THE PIANIST OF WILLESDEN LANE earns a standing ovation at Berkeley Rep

In her one-woman show The Pianist of Willesden Lane, piano virtuoso Mona Golabek chronicles her mother’s escape from the Holocaust. Photo courtesy of

THE PIANIST OF WILLESDEN LANE: Solo Performance.  Based on the book “The Children of Willesden Lane” by Mona Golabek and Lee Cohen. Directed and adapted by Hershey Felder. Berkeley Repertory Theatre, Thrust Theatre, 2015 Addison Street @ Shattuck, Berkeley, CA 94704. (510) 647-2949 or EXTENDED THROUGH January 5, 2014

THE PIANIST OF WILLESDEN LANE earns a standing ovation at Berkeley Rep

 Rating: ★★★★★ (5/5 stars)

Just four months ago Berkeley Rep mounted a highly successful and critically acclaimed solo performance of George Gershwin Alone written and performed by the author who has set his sights on demonstrating that music can and does sooth the savage beast. This time around he has directed and adapted a true story based on the book The Children of Willesden Lane by Mona Golabek & Lee Cohn proving “music has the power to help us survive.”

 The primary survivor in the book is 14 year old Lisa Jura a fledging pianist studying with a master teacher in 1938 Vienna. When the Nazis issued laws preventing her teacher from giving Jews lessons her dreams of a concert debut of Grieg’s Piano Concerto in Vienna are dashed but not crushed and her resiliency is dramatized in words, projections and stunning piano music.

Mona Golabek, an accomplished pianist is the daughter of Lisa Jura and she gives a heart wrenching performance without histrionics often allowing the piano music do the speaking. Grieg’s haunting A Minor concerto frequently weaves in and out of the narrative reminding the audience of Lisa’s heartbreak.

After the devastating crystelnach (the night of the broken glass) seats on the kindertransport train were in great demand as families were vying for passage to a safe haven in England for their children. The one ticket available to the Jura family was given to the middle daughter Lisa because of her potential as a classical pianist.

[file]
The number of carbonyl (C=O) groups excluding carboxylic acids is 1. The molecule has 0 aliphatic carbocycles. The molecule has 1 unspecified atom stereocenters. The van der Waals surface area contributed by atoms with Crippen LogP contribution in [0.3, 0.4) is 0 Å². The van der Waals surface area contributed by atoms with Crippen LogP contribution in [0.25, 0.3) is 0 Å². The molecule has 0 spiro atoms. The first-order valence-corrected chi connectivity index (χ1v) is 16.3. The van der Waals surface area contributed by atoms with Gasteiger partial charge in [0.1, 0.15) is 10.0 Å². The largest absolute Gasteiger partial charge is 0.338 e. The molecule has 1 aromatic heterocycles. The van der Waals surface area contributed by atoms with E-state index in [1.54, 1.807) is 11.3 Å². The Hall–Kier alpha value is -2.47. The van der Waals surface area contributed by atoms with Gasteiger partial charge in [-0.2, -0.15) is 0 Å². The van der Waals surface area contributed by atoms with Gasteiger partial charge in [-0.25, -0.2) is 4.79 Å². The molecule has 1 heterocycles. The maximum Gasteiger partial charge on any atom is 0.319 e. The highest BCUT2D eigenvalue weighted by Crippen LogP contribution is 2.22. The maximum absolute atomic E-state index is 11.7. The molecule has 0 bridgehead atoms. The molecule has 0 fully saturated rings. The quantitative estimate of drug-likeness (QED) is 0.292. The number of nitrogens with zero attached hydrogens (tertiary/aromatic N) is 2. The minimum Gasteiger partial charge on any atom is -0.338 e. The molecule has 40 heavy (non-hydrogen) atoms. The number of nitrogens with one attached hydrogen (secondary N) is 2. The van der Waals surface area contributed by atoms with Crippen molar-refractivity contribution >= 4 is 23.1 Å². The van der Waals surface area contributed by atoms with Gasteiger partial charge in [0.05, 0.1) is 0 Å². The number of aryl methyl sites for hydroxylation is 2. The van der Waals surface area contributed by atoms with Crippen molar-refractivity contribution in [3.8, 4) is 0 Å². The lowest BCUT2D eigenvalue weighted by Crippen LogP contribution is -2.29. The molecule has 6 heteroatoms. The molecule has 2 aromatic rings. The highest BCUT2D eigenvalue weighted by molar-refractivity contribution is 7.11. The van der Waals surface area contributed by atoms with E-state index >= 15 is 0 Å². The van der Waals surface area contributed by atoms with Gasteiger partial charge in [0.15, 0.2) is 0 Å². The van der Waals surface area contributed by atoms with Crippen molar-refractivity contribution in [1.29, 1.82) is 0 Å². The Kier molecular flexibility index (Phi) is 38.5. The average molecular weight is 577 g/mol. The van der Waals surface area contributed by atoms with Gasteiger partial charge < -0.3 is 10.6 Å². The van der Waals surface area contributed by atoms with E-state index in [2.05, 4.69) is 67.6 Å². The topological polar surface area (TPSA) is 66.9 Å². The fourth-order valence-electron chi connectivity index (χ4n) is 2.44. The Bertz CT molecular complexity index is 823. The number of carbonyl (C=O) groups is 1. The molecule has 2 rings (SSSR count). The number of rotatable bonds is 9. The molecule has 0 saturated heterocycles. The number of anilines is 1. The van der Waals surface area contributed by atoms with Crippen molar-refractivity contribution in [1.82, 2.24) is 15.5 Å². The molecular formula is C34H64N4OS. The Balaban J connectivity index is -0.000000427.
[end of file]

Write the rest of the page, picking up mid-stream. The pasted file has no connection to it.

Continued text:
After being unable to live with a relative she was assigned to a beautiful county estate called Peacock Manor where she was assigned household chores. When she was denied the privilege of playing the piano and told that the piano was for show and not to be played, she returned alone to London alone and assigned to the house on Willesden Lane packed with children. A piano became her salvation and that of the adults as well as the children.

During the Blitzkrieg the museums were stripped of their art and the famous pianist Myra Hess convinced the authorities to allow her and fellow musicians to use the museums as concert halls. Every week a single masterpiece painting was hung in the hall. The music continued even during the Blitz.

Lisa’s talent was recognized and she was given an audition for a scholarship to the Royal Academy of Music. Golabek gives a charming description of that audition both in words and brief cords of classical music with snippets from Bach, Beethoven and Chopin.

Mona Golabek is a master at the piano both in interpretation and body language. All the interludes are played without sheet music and include Beethoven, Debussy, Chopin, Grieg, Bach Rachmaninoff and Gershwin.

Mona Golabek as Lisa Jura

Her brilliant piano interludes and quiet dialog are enriched with slide and video projections on four gilt edged frames hung above the lone piano elevated on center stage.  Lisa Jura’s resiliency, bravery and the power of music played dazzlingly by her daughter Mona Golabek is an evening not to be missed.  Just when you thought the show was over and applause erupted from the appreciative audience, many with tears in their eyes, Lisa Jura returned to the stage to give her much delayed concert debut with Grieg’s Piano Concerto in A Minor, opus 18; third movement.

Running time an unforgettable 90 minutes without intermission.

Kedar K. Adour, MD

Courtesy of